Critical issues are being raised in the education of gifted children. Observations are being made that the strongest students in America lag their international counterparts, and as the world becomes increasingly driven by innovation in technology the United States risks falling behind unless steps are taken to nurture and develop our "best and brightest." Of particular note, America's rankings in math and science continue to languish below dozens of other industrialized nations.
There is no single panacea to reversing this alarming trend. There are myriad suggestions for how to jumpstart America's math and science rankings, from more engaging classrooms to accelerating the learning pace to psychological balance -- all of which recognize the particular needs of gifted students.
Yet all of the above, while necessary, are simply not sufficient. We who educate the gifted see a case to go even further, to take the kind of leap that sees Sputnik, draws a deep breath of inspiration from the sight and puts a man on the moon. We advocate taking a leap in the education of the gifted that acknowledges we are in the throes of a seismic shift: a third industrial revolution with a paradigm that focuses less on acquisition of facts and more on the skills that make young people intellectually fearless, flexible, and high functioning. In our current maelstrom, the pace of change itself is constantly changing, and bewildering teachers and students alike. We must regularly reassess what kind of curriculum will equip our children to be ready, resilient and committed to participate in this future as it unfurls?
Math and science should be taught with the highest possible standards underpinning the content, but not simply through a content lens -- as much curriculum is, perhaps driven by the test-taking hurdle at the end. Instead, math and science should be taught as an exercise in creative thinking, communication, and diligence. As often as possible, curricula should be developed with no ceiling and students should be encouraged to weave in topics of personal interest. They should also be supported by teachers who are trained and empowered to fine-tune or even upend the curriculum if something more interesting, more edgy, or more relevant emerges in class. We see this happening regularly in our school environment, such as when second graders conducting an investigation into the origins of the various forms of journalism wondered how AM and FM radio differed. The classroom teaching team invited the school's STEM specialist to create a unit, in real time, about the electromagnetic spectrum and the history of radio as a communication vehicle.
Alongside the academic expertise is the importance of psychological skills. This is not just to ensure that gifted children have the stability to navigate school and college but also to sustain their gifts far beyond the academic walls. If we seek to develop iconoclasts, game changers, and individuals who will have the courage and capacity to confront the unknown difficulties that lie ahead, expertise is not the key ingredient. We can safely predict that, whatever technology kicks up, future leaders will need to work together, to persist through setbacks, to bring new knowledge creatively to novel situations, and to have the empathy to listen to others and be receptive to new ideas.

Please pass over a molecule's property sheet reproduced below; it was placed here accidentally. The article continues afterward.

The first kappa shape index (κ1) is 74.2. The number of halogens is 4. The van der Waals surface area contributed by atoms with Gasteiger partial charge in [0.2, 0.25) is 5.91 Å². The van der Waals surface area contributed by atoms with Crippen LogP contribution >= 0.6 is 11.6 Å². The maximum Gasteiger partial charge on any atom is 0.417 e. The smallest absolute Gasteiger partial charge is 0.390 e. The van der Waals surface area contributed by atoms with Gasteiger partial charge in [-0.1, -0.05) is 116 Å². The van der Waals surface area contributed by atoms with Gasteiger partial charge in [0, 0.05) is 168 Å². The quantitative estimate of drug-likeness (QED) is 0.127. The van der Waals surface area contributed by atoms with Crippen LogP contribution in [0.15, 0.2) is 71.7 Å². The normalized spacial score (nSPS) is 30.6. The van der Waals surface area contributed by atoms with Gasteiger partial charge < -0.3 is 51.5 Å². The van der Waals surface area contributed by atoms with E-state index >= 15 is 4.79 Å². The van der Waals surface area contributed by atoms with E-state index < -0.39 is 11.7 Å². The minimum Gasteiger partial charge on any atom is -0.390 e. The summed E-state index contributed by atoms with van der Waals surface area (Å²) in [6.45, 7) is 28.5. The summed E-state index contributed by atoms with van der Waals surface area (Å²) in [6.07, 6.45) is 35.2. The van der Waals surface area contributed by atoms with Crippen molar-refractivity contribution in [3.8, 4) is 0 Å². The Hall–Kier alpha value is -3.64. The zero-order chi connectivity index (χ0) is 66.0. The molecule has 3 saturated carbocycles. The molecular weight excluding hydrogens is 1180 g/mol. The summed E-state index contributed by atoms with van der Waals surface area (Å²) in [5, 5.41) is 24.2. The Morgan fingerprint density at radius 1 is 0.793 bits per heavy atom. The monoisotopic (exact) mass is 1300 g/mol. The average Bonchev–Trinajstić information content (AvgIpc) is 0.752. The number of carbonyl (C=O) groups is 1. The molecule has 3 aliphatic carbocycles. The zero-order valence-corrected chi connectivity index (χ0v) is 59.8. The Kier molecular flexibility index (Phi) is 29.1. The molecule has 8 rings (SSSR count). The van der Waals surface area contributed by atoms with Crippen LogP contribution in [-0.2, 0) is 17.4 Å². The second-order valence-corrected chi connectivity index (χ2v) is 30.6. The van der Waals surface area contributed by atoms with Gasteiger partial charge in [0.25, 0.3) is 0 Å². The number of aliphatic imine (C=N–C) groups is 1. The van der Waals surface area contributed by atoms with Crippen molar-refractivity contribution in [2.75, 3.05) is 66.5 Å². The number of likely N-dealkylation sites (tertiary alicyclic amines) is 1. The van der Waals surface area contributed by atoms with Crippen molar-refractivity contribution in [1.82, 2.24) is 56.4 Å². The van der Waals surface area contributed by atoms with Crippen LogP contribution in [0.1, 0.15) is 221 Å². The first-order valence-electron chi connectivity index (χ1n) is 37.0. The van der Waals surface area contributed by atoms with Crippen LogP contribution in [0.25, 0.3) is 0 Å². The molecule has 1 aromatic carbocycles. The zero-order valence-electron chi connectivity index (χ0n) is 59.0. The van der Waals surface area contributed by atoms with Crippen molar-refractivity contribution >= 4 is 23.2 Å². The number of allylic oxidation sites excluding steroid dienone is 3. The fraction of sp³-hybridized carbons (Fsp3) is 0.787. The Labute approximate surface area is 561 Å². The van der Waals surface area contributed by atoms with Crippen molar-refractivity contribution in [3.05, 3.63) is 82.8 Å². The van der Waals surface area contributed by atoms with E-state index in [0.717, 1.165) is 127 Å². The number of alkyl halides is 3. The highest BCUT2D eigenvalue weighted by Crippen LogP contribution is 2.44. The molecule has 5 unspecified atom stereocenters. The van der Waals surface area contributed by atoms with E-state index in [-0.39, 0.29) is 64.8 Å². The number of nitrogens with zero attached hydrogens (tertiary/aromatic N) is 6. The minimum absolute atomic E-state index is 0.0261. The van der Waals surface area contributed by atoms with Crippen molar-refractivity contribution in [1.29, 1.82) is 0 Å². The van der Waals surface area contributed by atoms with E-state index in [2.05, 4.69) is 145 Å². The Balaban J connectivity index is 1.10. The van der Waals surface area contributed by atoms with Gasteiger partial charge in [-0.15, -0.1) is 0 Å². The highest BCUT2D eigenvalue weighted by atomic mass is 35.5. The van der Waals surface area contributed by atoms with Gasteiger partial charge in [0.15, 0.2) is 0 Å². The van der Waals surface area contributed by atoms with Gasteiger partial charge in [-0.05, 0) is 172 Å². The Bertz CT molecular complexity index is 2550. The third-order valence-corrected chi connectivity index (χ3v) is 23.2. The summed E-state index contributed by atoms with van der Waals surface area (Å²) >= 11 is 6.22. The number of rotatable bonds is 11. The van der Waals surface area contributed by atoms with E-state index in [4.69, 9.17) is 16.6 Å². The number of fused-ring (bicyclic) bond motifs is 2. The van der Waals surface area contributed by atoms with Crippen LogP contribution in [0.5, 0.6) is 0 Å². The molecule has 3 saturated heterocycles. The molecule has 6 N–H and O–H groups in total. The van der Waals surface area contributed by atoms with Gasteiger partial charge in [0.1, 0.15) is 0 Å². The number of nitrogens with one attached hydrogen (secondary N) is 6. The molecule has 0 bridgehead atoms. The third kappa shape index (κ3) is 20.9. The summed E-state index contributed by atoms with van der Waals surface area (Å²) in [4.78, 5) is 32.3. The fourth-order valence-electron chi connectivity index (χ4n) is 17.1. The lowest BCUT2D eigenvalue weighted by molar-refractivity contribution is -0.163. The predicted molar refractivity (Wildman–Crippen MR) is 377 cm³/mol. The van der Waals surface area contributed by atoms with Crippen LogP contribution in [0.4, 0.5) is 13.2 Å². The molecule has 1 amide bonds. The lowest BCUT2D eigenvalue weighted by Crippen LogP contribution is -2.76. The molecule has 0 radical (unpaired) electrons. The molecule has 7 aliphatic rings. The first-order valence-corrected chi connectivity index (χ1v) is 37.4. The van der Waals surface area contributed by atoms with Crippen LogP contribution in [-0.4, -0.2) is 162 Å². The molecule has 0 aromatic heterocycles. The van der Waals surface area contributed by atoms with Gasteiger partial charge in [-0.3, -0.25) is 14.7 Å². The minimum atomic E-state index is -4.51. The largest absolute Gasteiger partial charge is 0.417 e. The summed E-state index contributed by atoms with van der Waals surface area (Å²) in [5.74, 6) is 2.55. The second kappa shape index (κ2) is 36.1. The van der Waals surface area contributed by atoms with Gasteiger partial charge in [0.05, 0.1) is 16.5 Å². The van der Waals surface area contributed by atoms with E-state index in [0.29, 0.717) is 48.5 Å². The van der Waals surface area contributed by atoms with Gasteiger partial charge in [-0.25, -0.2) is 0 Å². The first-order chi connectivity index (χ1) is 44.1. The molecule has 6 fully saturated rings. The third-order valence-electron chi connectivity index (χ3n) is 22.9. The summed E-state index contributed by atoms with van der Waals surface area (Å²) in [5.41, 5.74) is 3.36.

Can we actually teach these skills? Is it possible that a curriculum could outline critical raw capabilities --grit, empathy, integrity and team spirit, for example -- and find a way to map and develop them, assess progress and then refine the protocol? We believe that it is not only possible -- it is imperative. Our fifth and sixth graders recently participated in a beta version of an EQ map designed with and for the school. Applying metacognitive skills learned since kindergarten, the students honestly evaluated themselves with a series of questions that built to a profile. They were fascinated by the process -- "this allows me to look behind myself" was common refrain -- and eagerly anticipate repeating the protocol in Spring to see if anything more has been learned.
We cannot wait for the results of a 25-year longitudinal study to measure effectiveness of a specific program before we take further bold action. Modification of existing tools already used in finance and industry may be warranted, as may new professional development protocols for teachers who will learn to infuse their entire curriculum with metacognitive awareness and training. As new approaches are implemented in schools or programs for the gifted, they should be carefully analyzed for effectiveness and in parallel with research on what benefits accrue to students who persist, reflect, collaborate and think creatively.
Underlying all this is the importance of character; even if American educators can distill curricula that instill self-concept, creativity, persistence, and an ability to listen to and work with others, the lessons will be valueless if our graduates lack integrity.
Perhaps most importantly, rather than focusing on how to catch up in the math and science league tables and play "me too" with Asian and other foreign country educational systems, we should be seeking to forge a curriculum that answers not only to the future, but encourages our most high-potential students to ask the right questions. The quality of these questions, and the humanity of the answers, more than anything else, will determine how well we will empower our future cadre of leaders, scientists and citizens.
Paul Deards and Connie Coulianos are Heads, respectively, of the Middle School and Lower School at the Speyer Legacy School, an independent, co-educational K-8 school in New York established to meet the needs of advanced learners.